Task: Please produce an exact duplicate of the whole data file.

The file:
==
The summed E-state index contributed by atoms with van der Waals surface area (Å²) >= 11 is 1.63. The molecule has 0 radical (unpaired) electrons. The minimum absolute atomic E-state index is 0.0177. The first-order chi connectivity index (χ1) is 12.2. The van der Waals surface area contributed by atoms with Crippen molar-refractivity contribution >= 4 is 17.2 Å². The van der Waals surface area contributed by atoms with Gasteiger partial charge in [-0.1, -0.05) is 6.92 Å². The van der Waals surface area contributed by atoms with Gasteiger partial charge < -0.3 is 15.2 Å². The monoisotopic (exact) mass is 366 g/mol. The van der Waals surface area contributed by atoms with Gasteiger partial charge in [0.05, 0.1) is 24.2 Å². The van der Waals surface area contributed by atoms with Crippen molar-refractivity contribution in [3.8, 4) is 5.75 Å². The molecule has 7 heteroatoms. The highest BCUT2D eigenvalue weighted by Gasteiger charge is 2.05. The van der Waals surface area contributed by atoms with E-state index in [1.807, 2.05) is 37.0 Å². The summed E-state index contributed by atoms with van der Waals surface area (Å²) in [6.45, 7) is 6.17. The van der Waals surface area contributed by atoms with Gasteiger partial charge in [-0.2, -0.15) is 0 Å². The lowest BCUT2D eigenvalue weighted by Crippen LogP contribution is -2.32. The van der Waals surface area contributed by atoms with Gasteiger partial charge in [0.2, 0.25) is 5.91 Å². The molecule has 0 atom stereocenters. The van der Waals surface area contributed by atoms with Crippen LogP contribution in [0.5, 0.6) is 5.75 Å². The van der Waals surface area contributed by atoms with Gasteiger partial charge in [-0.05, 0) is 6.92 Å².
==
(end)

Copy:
The summed E-state index contributed by atoms with van der Waals surface area (Å²) >= 11 is 1.63. The molecule has 0 radical (unpaired) electrons. The minimum absolute atomic E-state index is 0.0177. The first-order chi connectivity index (χ1) is 12.2. The van der Waals surface area contributed by atoms with Crippen molar-refractivity contribution >= 4 is 17.2 Å². The van der Waals surface area contributed by atoms with Gasteiger partial charge in [-0.1, -0.05) is 6.92 Å². The van der Waals surface area contributed by atoms with Gasteiger partial charge < -0.3 is 15.2 Å². The monoisotopic (exact) mass is 366 g/mol. The van der Waals surface area contributed by atoms with Gasteiger partial charge in [0.05, 0.1) is 24.2 Å². The van der Waals surface area contributed by atoms with Crippen molar-refractivity contribution in [3.8, 4) is 5.75 Å². The molecule has 7 heteroatoms. The highest BCUT2D eigenvalue weighted by Gasteiger charge is 2.05. The van der Waals surface area contributed by atoms with E-state index in [1.807, 2.05) is 37.0 Å². The summed E-state index contributed by atoms with van der Waals surface area (Å²) in [6.45, 7) is 6.17. The van der Waals surface area contributed by atoms with Gasteiger partial charge in [-0.2, -0.15) is 0 Å². The lowest BCUT2D eigenvalue weighted by Crippen LogP contribution is -2.32. The van der Waals surface area contributed by atoms with Gasteiger partial charge in [0.2, 0.25) is 5.91 Å². The molecule has 0 atom stereocenters. The van der Waals surface area contributed by atoms with Crippen LogP contribution in [0.5, 0.6) is 5.75 Å². The van der Waals surface area contributed by atoms with Gasteiger partial charge in [-0.05, 0) is 6.92 Å².